Breast Cancer: Society Shapes an Epidemic provides an innovative look at the social and political contexts of breast cancer and examines how this illness has become a social problem. This is not a book about breast cancer as a biological disease, its diagnosis and treatment, or the latest research to cure it. Rather, it looks at how economics, politics, gender, social class, and race-ethnicity have deeply influenced the science behind breast cancer research, spurred the growth of a breast cancer industry, generated media portrayals of women with the disease, and defined and influenced women s experiences with breast cancer. The contributors address the social construction of breast cancer as an illness and as an area of scientific controversy, advocacy, and public policy. Chapters on the history of breast cancer, the health care system, the environment, and the marketing of breast cancer, among others, tease apart the complex social forces that have shaped our collective and individual responses to breast cancer.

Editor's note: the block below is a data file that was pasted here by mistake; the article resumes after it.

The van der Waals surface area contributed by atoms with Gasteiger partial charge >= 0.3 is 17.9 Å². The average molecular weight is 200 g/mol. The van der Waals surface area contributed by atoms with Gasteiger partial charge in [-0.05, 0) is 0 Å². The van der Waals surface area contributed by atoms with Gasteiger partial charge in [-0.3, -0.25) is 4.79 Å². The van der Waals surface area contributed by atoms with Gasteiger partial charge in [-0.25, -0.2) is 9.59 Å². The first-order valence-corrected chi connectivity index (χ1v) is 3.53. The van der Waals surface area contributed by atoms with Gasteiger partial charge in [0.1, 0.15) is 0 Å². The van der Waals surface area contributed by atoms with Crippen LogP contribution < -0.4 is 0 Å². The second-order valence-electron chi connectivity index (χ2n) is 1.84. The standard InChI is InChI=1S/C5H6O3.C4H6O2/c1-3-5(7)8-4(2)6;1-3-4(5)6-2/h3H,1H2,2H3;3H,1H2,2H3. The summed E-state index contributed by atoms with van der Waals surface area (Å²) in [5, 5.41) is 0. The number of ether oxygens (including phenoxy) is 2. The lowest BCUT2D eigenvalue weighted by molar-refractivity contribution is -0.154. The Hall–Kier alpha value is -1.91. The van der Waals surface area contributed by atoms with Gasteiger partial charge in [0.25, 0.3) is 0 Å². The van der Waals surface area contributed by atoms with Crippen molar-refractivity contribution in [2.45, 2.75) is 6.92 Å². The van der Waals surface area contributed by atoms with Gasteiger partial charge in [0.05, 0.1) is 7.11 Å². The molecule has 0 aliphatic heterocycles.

Publisher: Palgrave USA
Number of pages: 388
Weight: 513 g
Dimensions: 216 x 140 x 25 mm
"A refreshing addition to the literature of breast cancer, this book contends that it is societal change as much as anything that will lead to better treatment and prevention of breast cancer" - Publishers Weekly
"This is not the first book to bring a feminist, social analysis to the issue of breast cancer and the activism it has inspired. It is, however, one of the best..." - Women's Review of Books
"...a trenchant analysis of the social, economic, and political dimensions of breast cancer..." - New England Journal of Medicine
...a very good book... writing is accessible, individual chapters are clear and pointed, and the book succeeds...